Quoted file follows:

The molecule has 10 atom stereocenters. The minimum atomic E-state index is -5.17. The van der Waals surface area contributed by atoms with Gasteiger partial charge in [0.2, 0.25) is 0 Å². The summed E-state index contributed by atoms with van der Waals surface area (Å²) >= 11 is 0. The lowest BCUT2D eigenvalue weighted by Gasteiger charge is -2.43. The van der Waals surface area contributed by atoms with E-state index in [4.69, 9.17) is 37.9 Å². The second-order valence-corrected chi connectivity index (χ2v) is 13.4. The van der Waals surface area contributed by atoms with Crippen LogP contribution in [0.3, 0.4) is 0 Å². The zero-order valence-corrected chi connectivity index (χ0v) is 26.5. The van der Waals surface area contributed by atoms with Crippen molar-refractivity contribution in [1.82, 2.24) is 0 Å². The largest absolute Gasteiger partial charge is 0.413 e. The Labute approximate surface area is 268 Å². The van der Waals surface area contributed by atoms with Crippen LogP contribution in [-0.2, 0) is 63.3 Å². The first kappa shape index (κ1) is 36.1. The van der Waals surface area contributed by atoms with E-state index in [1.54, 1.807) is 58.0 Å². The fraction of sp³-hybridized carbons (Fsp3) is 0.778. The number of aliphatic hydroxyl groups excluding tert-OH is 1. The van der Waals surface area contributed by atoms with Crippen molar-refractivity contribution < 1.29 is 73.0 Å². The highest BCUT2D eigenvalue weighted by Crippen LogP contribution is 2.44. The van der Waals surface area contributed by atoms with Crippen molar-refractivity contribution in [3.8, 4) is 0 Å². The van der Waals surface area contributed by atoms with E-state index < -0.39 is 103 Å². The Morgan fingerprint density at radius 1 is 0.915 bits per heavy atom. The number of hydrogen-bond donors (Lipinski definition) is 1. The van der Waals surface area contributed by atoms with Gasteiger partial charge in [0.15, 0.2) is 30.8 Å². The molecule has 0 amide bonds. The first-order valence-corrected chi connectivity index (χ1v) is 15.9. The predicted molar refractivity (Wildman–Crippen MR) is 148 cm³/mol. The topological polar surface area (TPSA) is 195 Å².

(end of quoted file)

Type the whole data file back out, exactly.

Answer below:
The molecule has 10 atom stereocenters. The minimum atomic E-state index is -5.17. The van der Waals surface area contributed by atoms with Gasteiger partial charge in [0.2, 0.25) is 0 Å². The summed E-state index contributed by atoms with van der Waals surface area (Å²) >= 11 is 0. The lowest BCUT2D eigenvalue weighted by Gasteiger charge is -2.43. The van der Waals surface area contributed by atoms with E-state index in [4.69, 9.17) is 37.9 Å². The second-order valence-corrected chi connectivity index (χ2v) is 13.4. The van der Waals surface area contributed by atoms with Crippen LogP contribution in [0.3, 0.4) is 0 Å². The zero-order valence-corrected chi connectivity index (χ0v) is 26.5. The van der Waals surface area contributed by atoms with Crippen molar-refractivity contribution in [1.82, 2.24) is 0 Å². The largest absolute Gasteiger partial charge is 0.413 e. The Labute approximate surface area is 268 Å². The van der Waals surface area contributed by atoms with Crippen LogP contribution in [-0.2, 0) is 63.3 Å². The first kappa shape index (κ1) is 36.1. The van der Waals surface area contributed by atoms with E-state index in [1.54, 1.807) is 58.0 Å². The fraction of sp³-hybridized carbons (Fsp3) is 0.778. The number of aliphatic hydroxyl groups excluding tert-OH is 1. The van der Waals surface area contributed by atoms with Crippen molar-refractivity contribution < 1.29 is 73.0 Å². The highest BCUT2D eigenvalue weighted by Crippen LogP contribution is 2.44. The van der Waals surface area contributed by atoms with Crippen molar-refractivity contribution in [3.8, 4) is 0 Å². The van der Waals surface area contributed by atoms with E-state index < -0.39 is 103 Å². The Morgan fingerprint density at radius 1 is 0.915 bits per heavy atom. The number of hydrogen-bond donors (Lipinski definition) is 1. The van der Waals surface area contributed by atoms with Gasteiger partial charge in [0.15, 0.2) is 30.8 Å². The molecule has 0 amide bonds. The first-order valence-corrected chi connectivity index (χ1v) is 15.9. The predicted molar refractivity (Wildman–Crippen MR) is 148 cm³/mol. The topological polar surface area (TPSA) is 195 Å².